When I was at primary school, our class was divided into six clusters of tables, according to perceived attainment. To disguise the fact, we were variously grouped into colours, shapes or points on a compass, but we all knew the score. Suffice to say, you didn’t want to be in the “blue” group, an “oblong” nor one of the “souths”.
This was, at least, an improvement on what we had at the start – from “tip tops” and “tops” through to “lowers”, via various categories of “middles”.
Then a new teacher – we’ll call her Mrs Flagstaff – took over our class and came up with the novel idea of naming each of our clusters after popular ice creams of the time. At first, we all liked the sound of that.
The problem lay in her choice of names. At one end of the room she had her “Zooms” and “Fabs”, at the other were her “Mivvies” and “Nobbly Bobblies”. No prizes for guessing which groups represented what.
Coronavirus school closures: Zoom is cool for online teaching
Despite my best efforts, Flagstaff never let me escape the centre ground and get into her elite “Zoom” enclave of so-called “super-learners”. “Once an Orange Maid, always an Orange Maid”, or so it seemed.
Over a decade then passed. The scars were perhaps starting to heal. But then the song Zoom reached number 2 in the charts. Every time the song came on the radio it was as if Flagstaff had come back and dropped a couple of shards of the said ice lolly down the back of my neck.
It’s probably her fault, but I find Zoom to be the most tuneless, overplayed and overrated 1980s hit of them all, despite the heart-felt and accomplished delivery courtesy of Fat Larry’s Band. (“Zoom, just one look and then my heart went boom” - you’ll probably know it? It still rears its ugly head on many a mainstream music station.)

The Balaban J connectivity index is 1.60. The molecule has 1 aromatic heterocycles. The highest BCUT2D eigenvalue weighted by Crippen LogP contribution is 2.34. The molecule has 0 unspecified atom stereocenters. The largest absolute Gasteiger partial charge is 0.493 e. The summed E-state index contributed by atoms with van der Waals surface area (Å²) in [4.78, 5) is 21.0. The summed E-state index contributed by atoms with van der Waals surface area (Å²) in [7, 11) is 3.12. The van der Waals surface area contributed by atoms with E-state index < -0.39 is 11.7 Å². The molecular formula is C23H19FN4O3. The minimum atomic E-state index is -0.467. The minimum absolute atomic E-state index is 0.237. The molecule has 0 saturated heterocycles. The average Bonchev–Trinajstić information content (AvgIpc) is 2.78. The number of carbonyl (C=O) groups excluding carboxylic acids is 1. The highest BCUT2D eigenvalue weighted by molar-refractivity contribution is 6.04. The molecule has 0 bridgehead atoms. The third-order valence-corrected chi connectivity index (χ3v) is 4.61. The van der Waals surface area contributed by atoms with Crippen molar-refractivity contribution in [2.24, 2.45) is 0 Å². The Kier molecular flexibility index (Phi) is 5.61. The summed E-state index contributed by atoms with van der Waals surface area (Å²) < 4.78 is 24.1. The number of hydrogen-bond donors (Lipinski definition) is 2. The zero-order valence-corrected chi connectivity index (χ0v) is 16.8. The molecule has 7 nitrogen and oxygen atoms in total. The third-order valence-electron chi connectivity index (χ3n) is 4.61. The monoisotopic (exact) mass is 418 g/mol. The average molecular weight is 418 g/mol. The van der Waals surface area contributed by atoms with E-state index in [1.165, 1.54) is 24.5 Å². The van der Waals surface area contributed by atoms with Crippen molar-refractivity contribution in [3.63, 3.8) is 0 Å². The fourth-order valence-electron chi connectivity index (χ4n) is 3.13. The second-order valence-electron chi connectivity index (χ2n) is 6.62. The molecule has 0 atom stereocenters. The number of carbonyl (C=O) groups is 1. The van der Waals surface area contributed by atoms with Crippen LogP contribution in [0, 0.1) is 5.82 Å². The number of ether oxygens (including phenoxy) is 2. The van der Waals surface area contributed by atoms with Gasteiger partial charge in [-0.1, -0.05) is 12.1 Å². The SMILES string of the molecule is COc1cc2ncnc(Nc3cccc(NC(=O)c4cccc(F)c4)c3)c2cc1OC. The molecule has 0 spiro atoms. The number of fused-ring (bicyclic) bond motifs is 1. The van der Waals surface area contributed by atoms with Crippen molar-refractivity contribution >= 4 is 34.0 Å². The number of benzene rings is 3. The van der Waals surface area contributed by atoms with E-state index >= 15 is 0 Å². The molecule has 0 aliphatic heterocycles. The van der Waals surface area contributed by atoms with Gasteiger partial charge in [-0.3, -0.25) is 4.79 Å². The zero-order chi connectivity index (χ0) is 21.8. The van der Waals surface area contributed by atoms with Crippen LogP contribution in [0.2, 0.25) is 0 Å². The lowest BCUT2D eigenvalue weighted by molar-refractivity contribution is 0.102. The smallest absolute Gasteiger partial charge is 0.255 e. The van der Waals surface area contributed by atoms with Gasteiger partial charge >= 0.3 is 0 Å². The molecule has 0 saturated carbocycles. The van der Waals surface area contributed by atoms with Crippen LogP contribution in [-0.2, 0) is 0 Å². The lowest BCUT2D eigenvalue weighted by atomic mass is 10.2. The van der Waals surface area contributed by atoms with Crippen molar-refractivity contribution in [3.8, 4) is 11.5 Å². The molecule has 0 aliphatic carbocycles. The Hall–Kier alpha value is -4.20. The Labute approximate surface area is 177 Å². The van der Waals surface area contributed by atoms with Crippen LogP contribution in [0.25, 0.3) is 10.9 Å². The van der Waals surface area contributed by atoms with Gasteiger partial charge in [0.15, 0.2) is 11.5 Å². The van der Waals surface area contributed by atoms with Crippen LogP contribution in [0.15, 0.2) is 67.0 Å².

Given my difficult personal history with the Z word, I naturally turned a deaf ear to those at the start of lockdown trying to tell me how wonderful some communication system called “Zoom” was going to be now, both for social and teaching purposes.
Four or five weeks on, however, and I am happily using Zoom almost every day. It’s not yet had any influence on my teaching – but it will do. For those of us still getting to grips with it – for online quizzes with friends, for virtual nights down the Red Lion, for virtual family gatherings and the like – all this light-hearted experience and exploration of the system is also serving as brilliant hands-on Inset training. While some colleagues are already light years ahead with it, it’s enabling the less technically adept among us to find our way around the system, through painless trial-and-error practice with our mates and loved ones.
I’m still some way off from launching any lessons this way, but I am fully on board now and heading much more meaningfully in that direction. In terms of progress, I still wouldn’t make Mrs Flagstaff’s top group, but nor am I the clueless Nobbly-Bobbly of a few weeks ago. When we are ever allowed to hug again, I will definitely “embrace the new technology”, as they say. Fat Larry was right after all: “My whole world” really has gone “Zoom”.
Stephen Petty is head of humanities at Lord Williams's School in Thame, Oxfordshire